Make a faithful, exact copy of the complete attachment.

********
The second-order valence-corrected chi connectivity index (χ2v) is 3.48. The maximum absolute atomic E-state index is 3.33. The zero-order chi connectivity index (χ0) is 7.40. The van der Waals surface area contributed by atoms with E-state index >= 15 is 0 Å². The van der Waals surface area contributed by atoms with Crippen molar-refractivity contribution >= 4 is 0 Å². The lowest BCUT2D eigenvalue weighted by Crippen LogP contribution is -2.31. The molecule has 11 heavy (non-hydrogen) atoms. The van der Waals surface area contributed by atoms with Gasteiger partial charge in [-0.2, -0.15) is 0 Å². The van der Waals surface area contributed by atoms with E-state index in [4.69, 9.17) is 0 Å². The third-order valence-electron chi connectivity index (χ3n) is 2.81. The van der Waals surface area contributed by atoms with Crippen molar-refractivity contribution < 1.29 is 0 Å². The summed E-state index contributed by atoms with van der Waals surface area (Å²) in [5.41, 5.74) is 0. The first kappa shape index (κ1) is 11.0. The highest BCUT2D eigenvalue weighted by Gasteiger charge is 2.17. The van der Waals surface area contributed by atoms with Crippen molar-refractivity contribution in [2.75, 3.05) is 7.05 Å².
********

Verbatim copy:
The second-order valence-corrected chi connectivity index (χ2v) is 3.48. The maximum absolute atomic E-state index is 3.33. The zero-order chi connectivity index (χ0) is 7.40. The van der Waals surface area contributed by atoms with E-state index >= 15 is 0 Å². The van der Waals surface area contributed by atoms with Crippen molar-refractivity contribution >= 4 is 0 Å². The lowest BCUT2D eigenvalue weighted by Crippen LogP contribution is -2.31. The molecule has 11 heavy (non-hydrogen) atoms. The van der Waals surface area contributed by atoms with Gasteiger partial charge in [-0.2, -0.15) is 0 Å². The van der Waals surface area contributed by atoms with E-state index in [4.69, 9.17) is 0 Å². The third-order valence-electron chi connectivity index (χ3n) is 2.81. The van der Waals surface area contributed by atoms with Crippen molar-refractivity contribution < 1.29 is 0 Å². The summed E-state index contributed by atoms with van der Waals surface area (Å²) in [5.41, 5.74) is 0. The first kappa shape index (κ1) is 11.0. The highest BCUT2D eigenvalue weighted by Gasteiger charge is 2.17. The van der Waals surface area contributed by atoms with Crippen molar-refractivity contribution in [2.75, 3.05) is 7.05 Å².